Early flagpoles were simply trees selected for their relative straightness that were cut down, stripped of bark and branches, and then replanted in the ground with a flag attached at the top.
Over the years, the wood flagpole was improved by shaping and sanding the pole until it was straight and had a smooth finish. More refined wooden posts were made with spruce or pine trees, which normally become straighter than hardwood trees. These trees were stripped of bark and branches and afterward altogether smoothed down with drawknives and planes. They were secured with different layers of creature fat to make them weatherproof before being planted in the ground.
Near the turn of the 20th century, steel flag poles became more popular, although they were often simply the recycled materials that had served other purposes. Ships masts were often repurposed as flag poles. Steel section poles used to house trolley lines were employed to make flag poles and eventually, sectional steel flag poles were manufactured for the purpose of flying flags. Wooden poles became obsolete. In the later 1920s, flag pole producers began constructing the long tapered poles so common today.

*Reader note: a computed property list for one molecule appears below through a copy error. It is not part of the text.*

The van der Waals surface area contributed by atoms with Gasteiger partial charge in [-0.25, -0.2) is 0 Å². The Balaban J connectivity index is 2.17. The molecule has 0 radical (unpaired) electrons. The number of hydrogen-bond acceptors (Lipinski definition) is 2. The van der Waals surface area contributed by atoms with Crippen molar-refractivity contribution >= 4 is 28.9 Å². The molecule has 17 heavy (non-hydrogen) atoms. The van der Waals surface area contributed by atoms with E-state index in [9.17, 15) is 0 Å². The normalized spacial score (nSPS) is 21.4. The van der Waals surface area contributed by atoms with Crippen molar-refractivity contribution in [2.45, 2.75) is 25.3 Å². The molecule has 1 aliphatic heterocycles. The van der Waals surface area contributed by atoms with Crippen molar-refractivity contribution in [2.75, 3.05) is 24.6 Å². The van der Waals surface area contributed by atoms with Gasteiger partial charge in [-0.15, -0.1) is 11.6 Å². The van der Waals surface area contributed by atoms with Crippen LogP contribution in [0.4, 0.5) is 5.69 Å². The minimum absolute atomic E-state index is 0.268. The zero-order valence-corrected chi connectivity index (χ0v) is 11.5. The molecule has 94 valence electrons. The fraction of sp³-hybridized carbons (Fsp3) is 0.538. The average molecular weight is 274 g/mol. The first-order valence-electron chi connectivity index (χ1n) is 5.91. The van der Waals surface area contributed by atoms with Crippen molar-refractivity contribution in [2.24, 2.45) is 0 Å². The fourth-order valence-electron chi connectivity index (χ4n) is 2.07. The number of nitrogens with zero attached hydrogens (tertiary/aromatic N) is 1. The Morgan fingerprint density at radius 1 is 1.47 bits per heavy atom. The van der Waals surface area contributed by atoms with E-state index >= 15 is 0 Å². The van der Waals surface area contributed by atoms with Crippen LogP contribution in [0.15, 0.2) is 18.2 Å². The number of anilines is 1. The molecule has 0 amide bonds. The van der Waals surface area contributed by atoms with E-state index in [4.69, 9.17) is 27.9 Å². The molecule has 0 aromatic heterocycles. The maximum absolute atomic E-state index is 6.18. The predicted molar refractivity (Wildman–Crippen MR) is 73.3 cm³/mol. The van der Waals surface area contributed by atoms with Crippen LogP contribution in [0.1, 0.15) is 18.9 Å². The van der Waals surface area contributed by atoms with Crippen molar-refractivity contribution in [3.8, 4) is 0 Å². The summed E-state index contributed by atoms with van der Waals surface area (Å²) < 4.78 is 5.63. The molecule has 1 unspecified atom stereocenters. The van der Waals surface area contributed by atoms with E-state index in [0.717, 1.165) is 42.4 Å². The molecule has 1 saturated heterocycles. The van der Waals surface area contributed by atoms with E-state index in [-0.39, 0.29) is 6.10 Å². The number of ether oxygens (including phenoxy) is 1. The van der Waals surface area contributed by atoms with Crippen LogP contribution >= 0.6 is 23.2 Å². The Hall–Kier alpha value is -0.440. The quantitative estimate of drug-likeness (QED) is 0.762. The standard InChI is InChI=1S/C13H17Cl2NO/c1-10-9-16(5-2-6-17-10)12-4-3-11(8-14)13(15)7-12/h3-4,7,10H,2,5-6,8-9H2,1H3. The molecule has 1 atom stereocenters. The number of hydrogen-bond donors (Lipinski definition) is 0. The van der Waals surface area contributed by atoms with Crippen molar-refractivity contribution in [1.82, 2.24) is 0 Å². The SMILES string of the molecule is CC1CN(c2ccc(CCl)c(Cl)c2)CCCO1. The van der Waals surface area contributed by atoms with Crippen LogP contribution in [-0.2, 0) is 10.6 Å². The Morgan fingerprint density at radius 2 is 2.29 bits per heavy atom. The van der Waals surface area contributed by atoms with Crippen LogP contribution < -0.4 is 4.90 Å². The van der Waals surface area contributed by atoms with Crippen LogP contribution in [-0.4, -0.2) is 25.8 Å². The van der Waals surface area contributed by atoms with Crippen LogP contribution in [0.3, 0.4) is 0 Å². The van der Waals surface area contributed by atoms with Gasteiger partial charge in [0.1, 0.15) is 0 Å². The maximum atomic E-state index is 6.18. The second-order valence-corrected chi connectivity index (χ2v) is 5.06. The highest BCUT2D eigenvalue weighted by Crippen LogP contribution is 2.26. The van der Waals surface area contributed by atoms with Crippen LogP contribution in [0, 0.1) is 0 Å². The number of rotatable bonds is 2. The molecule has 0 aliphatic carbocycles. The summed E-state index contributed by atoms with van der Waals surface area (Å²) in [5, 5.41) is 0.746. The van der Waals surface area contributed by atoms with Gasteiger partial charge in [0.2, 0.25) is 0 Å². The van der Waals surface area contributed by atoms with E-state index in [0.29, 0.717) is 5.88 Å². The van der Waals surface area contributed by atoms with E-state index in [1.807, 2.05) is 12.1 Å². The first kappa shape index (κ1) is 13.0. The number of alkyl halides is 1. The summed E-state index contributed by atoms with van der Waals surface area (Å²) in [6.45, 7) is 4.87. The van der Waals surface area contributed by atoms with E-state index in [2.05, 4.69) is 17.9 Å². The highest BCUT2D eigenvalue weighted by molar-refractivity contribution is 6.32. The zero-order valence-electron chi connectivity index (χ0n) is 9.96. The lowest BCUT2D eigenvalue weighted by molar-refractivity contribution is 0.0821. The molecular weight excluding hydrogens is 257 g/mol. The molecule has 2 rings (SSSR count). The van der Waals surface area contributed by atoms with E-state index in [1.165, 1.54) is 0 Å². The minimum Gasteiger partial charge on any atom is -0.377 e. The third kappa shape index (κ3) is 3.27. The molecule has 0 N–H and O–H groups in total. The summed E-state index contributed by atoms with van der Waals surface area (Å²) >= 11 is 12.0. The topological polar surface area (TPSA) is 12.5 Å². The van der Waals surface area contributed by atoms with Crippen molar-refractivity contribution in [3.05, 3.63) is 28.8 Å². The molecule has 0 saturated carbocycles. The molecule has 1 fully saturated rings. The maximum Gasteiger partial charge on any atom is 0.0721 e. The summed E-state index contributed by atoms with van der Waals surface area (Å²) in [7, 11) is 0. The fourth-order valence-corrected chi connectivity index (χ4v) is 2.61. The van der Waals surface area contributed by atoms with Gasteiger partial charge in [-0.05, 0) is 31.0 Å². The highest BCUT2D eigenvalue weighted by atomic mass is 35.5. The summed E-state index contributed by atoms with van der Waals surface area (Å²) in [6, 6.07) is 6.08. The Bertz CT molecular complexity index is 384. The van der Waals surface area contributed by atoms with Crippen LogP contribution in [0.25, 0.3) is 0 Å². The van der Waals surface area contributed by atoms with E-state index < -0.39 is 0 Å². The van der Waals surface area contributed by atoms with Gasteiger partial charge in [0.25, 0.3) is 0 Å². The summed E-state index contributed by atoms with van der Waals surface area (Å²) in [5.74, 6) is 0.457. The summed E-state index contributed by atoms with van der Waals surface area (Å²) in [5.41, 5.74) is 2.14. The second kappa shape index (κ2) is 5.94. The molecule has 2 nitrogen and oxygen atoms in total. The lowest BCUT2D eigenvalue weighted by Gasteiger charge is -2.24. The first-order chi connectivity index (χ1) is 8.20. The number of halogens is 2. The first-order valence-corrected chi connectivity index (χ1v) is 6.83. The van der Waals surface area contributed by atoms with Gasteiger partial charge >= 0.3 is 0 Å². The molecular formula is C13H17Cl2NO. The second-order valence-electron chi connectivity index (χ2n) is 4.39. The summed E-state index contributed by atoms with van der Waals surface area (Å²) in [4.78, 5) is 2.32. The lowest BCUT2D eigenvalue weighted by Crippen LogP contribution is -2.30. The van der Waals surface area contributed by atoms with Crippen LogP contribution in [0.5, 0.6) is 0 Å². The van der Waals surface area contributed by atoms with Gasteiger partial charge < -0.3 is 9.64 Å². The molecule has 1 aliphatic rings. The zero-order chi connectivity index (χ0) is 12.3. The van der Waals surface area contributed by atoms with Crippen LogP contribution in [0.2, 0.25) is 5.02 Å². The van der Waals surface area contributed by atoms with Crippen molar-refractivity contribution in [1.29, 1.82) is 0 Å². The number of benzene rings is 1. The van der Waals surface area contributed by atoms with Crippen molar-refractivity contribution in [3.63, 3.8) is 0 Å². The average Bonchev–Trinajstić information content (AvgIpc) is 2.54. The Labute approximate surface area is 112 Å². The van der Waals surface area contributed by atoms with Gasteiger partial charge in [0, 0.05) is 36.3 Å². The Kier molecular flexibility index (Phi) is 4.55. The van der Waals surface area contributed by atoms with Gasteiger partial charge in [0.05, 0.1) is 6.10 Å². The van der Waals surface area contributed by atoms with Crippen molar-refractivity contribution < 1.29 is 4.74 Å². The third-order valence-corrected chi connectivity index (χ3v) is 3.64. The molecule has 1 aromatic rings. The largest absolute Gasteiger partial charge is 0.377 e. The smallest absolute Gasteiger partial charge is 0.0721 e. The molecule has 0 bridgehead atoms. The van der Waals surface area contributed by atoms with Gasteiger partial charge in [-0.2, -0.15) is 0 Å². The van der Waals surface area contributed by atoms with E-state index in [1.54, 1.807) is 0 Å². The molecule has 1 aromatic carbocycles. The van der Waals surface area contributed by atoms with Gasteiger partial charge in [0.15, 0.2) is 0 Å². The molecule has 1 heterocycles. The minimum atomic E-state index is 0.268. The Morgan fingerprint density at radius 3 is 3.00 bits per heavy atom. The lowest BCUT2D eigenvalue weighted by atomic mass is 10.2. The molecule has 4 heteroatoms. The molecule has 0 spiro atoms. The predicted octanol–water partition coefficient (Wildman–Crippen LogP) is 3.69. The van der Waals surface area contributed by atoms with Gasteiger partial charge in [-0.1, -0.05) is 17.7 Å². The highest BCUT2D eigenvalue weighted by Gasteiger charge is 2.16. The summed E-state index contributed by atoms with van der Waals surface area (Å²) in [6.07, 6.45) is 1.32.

Manufacturing advances in aluminum poles drove at last to the quality of aluminum and aluminum blends as the key materials for making flagpoles today. Aluminum is more adaptable as an amassing material, and it has been able to be far less costly than steel.
The pole used to “fly” the banner planted on the moon by the Apollo 11 group may have been the most built flagpole ever. The pole was planned with an extendable level backing to hold a banner out firmly in the absence of climate, on the surface of the moon. It was made light weight and utilized an extendable outline that could be controlled by space explorers wearing monstrous space suit gloves.
Today, strong, stable flagpoles by The Flagpole Warehouse proved to be the best simple and affordable solutions for the U.S. Army and Navy to serve as lightning rods at the U.S Naval Submarine Base in Kings Bay, GA, and as structures for gun range warning systems at the U.S. Army Strategic Operations installation in Southern California and Fort Bragg, North Carolina.
Flagpoles of 60 ft. and 50 ft. sporting The Flagpole Warehouse’s perfected solar lighting solutions have also been reconfigured into very effective strobe lighting warning systems. With communication and cell towers popping up somewhere new every day, flagpoles are proving to be economical mounting solutions. From telescoping solutions and other commercial grades hi-tech strong quality construction materials, The Flagpole Warehouse can provide innovative solutions for individual projects.